An Ode to Dubstep: Safe in Sound Reviewed

Let’s take a trip back to 2008. My first real introduction to electronic music began at summer camp, where my camp counselors were listening to some British guy called Rusko. 15 year old me was thrilled by the warped, textured sounds and aggressive bass that made my counselors headbang.

Cut to 2016: as I stood in the Aragon Ballroom, watching hordes of people wildly dance their hearts out at Safe In Sound to Party Thieves, Dirtyphonics, Trampa, and Borgore, I found myself recapturing that magic that led me to my love of electronic music. Dubstep has the ability to bring the most passionate of fans together, their pure joy for the music bubbling up through the crowd as they cheer on equally exuberant and energetic artists.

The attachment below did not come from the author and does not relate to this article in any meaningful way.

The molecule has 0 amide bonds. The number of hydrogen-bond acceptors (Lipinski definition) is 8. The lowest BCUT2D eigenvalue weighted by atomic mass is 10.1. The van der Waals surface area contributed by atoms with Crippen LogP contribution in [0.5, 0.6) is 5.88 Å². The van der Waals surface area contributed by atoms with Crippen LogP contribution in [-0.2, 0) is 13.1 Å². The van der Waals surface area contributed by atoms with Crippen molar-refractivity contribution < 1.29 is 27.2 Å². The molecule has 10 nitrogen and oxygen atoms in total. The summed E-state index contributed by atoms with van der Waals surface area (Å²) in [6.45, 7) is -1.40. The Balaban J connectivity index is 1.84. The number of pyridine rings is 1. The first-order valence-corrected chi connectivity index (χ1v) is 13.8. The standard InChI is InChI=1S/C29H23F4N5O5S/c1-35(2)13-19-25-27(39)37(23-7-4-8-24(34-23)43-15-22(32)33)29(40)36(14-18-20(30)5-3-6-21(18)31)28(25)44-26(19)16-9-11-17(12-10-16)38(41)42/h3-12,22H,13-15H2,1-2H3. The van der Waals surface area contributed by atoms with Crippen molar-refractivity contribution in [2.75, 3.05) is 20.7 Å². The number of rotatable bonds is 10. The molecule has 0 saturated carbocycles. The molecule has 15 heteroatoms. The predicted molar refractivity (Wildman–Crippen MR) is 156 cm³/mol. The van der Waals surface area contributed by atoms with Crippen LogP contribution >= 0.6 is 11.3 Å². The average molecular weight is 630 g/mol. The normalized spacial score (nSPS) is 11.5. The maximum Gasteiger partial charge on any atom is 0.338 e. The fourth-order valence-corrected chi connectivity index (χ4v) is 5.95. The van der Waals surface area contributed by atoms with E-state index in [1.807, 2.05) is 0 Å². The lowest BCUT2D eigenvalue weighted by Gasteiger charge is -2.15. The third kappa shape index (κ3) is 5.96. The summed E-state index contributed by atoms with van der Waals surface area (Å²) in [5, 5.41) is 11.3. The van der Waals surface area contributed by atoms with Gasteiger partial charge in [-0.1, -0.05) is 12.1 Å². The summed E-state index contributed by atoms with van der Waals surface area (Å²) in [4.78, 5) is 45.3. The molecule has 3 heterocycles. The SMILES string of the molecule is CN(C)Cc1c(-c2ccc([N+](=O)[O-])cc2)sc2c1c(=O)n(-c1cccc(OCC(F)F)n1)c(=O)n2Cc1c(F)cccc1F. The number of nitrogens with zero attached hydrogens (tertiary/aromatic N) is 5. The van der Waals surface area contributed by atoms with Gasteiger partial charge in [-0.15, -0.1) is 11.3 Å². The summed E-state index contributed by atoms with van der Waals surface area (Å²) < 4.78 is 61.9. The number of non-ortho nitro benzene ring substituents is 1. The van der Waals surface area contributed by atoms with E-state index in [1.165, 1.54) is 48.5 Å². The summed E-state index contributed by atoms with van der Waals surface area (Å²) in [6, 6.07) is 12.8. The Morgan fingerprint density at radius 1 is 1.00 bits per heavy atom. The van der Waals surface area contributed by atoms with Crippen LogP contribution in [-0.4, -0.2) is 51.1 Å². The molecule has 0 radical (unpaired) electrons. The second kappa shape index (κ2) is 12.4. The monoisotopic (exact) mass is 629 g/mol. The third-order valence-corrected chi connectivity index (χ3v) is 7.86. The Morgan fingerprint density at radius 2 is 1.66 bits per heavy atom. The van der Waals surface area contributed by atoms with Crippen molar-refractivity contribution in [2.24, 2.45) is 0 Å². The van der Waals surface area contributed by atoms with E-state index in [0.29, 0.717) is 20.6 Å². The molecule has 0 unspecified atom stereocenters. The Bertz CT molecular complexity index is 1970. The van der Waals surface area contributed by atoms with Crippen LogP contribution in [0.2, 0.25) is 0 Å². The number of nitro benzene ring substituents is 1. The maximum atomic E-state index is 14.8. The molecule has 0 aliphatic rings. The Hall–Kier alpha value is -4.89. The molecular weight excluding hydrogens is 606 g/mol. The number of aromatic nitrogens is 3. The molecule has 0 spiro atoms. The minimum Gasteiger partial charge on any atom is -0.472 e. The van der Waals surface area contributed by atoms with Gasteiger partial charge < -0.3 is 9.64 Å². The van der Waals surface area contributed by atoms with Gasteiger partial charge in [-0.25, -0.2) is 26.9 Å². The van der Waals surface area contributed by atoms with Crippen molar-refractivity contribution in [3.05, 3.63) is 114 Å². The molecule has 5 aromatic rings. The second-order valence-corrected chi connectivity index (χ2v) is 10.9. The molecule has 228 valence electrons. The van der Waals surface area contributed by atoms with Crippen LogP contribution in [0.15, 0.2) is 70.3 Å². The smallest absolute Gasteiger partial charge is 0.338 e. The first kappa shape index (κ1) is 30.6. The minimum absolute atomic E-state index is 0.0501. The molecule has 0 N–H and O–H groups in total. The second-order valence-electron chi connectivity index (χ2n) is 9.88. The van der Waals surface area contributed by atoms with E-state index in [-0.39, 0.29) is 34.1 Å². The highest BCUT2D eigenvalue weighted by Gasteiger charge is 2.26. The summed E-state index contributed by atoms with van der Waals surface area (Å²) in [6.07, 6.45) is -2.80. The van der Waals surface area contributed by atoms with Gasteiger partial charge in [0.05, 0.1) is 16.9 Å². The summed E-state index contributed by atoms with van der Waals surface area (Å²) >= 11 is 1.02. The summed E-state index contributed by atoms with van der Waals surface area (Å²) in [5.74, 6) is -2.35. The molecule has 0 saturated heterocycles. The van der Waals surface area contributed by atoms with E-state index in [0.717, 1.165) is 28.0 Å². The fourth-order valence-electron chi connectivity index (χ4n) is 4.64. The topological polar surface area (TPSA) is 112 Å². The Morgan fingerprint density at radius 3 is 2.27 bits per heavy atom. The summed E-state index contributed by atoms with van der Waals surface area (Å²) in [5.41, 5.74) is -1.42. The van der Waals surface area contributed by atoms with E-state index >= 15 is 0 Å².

Each artist brought something a little different to their set, showing the complexity of bass music in its current form – from Party Thieves’s trap sounds to Trampa’s heavy hitting wobbles, it was a perfect sampling of all that dubstep and bass has to offer. Headliner Borgore’s set was nostalgic and, in a way, cheekily self-referential to the whole dubstep movement; playing staples like Avicii‘s “Levels” doesn’t always work in a DJ set, but in this context, it felt like a special part of the culture we were all sharing. What I found enthralling was the complete lack of cynicism from both the artists and fans. All too often I’ll attend an event full of people trying to look “cool”, never really letting go and embracing what brought them there in the first place: the music. That wasn’t the case at Safe In Sound. Throughout Aragon Ballroom, I saw people young and old with the most genuine smiles on their face, falling in love with electronic music the same way I did eight years ago.

Check out the artists on the Safe In Sound tour for more music, and read our interview with Party Thieves.

Photo: Mr. 650

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